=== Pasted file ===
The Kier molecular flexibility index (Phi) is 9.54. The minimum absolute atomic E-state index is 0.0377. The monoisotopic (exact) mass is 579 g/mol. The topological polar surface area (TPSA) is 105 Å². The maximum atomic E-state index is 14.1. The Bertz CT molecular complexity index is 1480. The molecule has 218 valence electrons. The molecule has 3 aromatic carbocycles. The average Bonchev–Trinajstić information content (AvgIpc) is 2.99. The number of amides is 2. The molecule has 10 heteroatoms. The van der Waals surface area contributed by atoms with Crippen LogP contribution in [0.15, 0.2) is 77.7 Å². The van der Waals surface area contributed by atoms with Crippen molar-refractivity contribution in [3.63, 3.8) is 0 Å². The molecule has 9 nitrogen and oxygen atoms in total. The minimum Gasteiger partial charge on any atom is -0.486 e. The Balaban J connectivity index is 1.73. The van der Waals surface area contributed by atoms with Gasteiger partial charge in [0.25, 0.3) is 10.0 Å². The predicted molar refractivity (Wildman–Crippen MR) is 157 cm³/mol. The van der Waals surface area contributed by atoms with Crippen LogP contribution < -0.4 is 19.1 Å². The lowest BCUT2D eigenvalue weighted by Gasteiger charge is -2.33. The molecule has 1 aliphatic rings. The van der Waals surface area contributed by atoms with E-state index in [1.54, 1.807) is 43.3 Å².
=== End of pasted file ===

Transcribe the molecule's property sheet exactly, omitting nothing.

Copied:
The Kier molecular flexibility index (Phi) is 9.54. The minimum absolute atomic E-state index is 0.0377. The monoisotopic (exact) mass is 579 g/mol. The topological polar surface area (TPSA) is 105 Å². The maximum atomic E-state index is 14.1. The Bertz CT molecular complexity index is 1480. The molecule has 218 valence electrons. The molecule has 3 aromatic carbocycles. The average Bonchev–Trinajstić information content (AvgIpc) is 2.99. The number of amides is 2. The molecule has 10 heteroatoms. The van der Waals surface area contributed by atoms with Crippen LogP contribution in [0.15, 0.2) is 77.7 Å². The van der Waals surface area contributed by atoms with Crippen molar-refractivity contribution in [3.63, 3.8) is 0 Å². The molecule has 9 nitrogen and oxygen atoms in total. The minimum Gasteiger partial charge on any atom is -0.486 e. The Balaban J connectivity index is 1.73. The van der Waals surface area contributed by atoms with Gasteiger partial charge in [0.25, 0.3) is 10.0 Å². The predicted molar refractivity (Wildman–Crippen MR) is 157 cm³/mol. The van der Waals surface area contributed by atoms with Crippen LogP contribution < -0.4 is 19.1 Å². The lowest BCUT2D eigenvalue weighted by Gasteiger charge is -2.33. The molecule has 1 aliphatic rings. The van der Waals surface area contributed by atoms with E-state index in [1.54, 1.807) is 43.3 Å².